Crash soldier’s virtual 100 miles

Dr John Euers during his virtual walk at the Gregson.
Dr John Euers during his virtual walk at the Gregson.

A former soldier who once tried out for the SAS but was left barely able to walk after a head-on car crash will trek 100 miles for charity.

Retired John Euers, of the Scots Guard regiment, is clocking up the equivalent of the West Highland Way, a long-distance 98-mile route without stepping foot out of his home city.

Instead, the 67-year-old father-of-two, is doing a “virtual walk”, by using a treadmill specially drafted into the cafe bar area at the Gregson Centre on Moorgate.

An ordnance survey map of the actual route charts his progress on the wall next to him.

The doctor in political philosophy and women’s studies is raising money for an emergency £30,000 appeal to mend the roof of The Gregson Hall, part of the much-loved community and arts centre of which he is a member and staunch supporter.

The rest of the £1,000 he hopes to raise in total will go to help old soldiers through the Scots Guard’s Colonel’s Fund.

Dr Euers, of Lancaster, is half-way there on his challenge. He has a target of achieving five miles a day which is expected to take three weeks.

It’s slow going following the head-on car crash 12 years ago as he drove to Ilkley.

And the determined pace is still a far cry from the days when Dr John walked, climbed and was a touring cyclist. He also undertook the notorious 45-mile trek in the Brecon Beacons, loaded down with a backbreaking rucksack as he bid to join the Special Air Service (SAS) in 1969.

Dr Euers, who also ran the bar at The Dukes and is retired from his role as a head gardener at The Butterfly House in Williamson Park, said: “Because of the problems I have had walking, I said rather ironically this year I would do a sponsored walk. They gave me a look as if to say, ‘yeah, right’.

“But I’m doing it because the Main Hall needs a new roof. Because of my limited physical capacity, I thought this could be my contribution to the appeal. It’s better this than sitting through committee meetings making acerbic comments!”

Watching on was Billy Pye, chairman of the Gregson Community Association, which is running the roof appeal. Mr Pye said: “I don’t want to embarrass him but I find it completely inspiring. When he first mentioned doing it, I thought he was insane. It’s not the kind of thing I would do or him, particularly given his difficulties.”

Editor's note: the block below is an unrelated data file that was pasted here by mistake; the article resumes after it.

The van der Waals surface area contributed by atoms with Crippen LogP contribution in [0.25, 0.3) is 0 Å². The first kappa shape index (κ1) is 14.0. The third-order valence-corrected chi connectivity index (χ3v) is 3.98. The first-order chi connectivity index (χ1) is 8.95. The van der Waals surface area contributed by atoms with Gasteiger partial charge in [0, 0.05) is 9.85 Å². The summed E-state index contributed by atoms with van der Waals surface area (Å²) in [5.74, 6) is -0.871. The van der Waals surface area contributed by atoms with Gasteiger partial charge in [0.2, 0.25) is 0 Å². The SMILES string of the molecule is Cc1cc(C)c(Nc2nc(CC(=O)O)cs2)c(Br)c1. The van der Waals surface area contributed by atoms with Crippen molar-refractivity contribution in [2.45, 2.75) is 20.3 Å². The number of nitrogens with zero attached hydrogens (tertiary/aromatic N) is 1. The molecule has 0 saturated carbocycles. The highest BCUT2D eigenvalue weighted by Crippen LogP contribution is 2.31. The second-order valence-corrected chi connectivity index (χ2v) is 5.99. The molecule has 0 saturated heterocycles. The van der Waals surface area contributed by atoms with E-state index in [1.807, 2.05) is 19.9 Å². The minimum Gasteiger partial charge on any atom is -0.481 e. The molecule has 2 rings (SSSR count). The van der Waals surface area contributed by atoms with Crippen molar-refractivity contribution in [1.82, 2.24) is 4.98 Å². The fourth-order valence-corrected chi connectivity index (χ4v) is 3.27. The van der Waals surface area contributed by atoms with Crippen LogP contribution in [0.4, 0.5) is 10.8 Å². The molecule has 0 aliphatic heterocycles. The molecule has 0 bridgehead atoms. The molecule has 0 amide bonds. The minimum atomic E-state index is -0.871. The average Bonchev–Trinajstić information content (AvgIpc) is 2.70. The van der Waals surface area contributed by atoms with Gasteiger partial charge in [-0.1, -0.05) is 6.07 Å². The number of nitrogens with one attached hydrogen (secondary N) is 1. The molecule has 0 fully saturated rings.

Graeme Bond, the centre manager, added: “He was going to try and walk the West Highland Way for real but it was going to cost too much. When he mentioned this idea, I thought ‘that’s amazing’. I went straight along with it.”

Dr Euers – who needs help just to get off the treadmill – was seriously injured when his car was written off in the accident in 2000.

Although initially dismissed from hospital late that night with little more than a broken collar bone, three weeks later he woke up and fell “flat on his face”, and has never recovered his mobility since, nor ascertained the precise nature of his injuries.

Despite being under expert neurologists and having MRI scans, he modestly says the condition has left him with “general lack of balance”.

But he also has suspected thyroid problems and occasional gaps in his thought and speech, which he believes are linked to the collision impact.

It means walking the mile-and-half that separate his home on the Ridge Estate from the Gregson Centre is an achievement “only done occasionally”.

But he says: “Although I’ve applied for work, I now consider myself to be an employer’s liability.”

During his 10 years in the Scots Guards, he saw action in the Malaysia-Indonesia confrontation.

It took place between 1962 and 1966 when Communist rebels for Indonesia fought the creation of Malaysia on Borneo, a British colony, with British troops allied to the Malaysians.

*To give to the appeal, you can hand over money direct at The Gregson Centre, sponsor him or give online at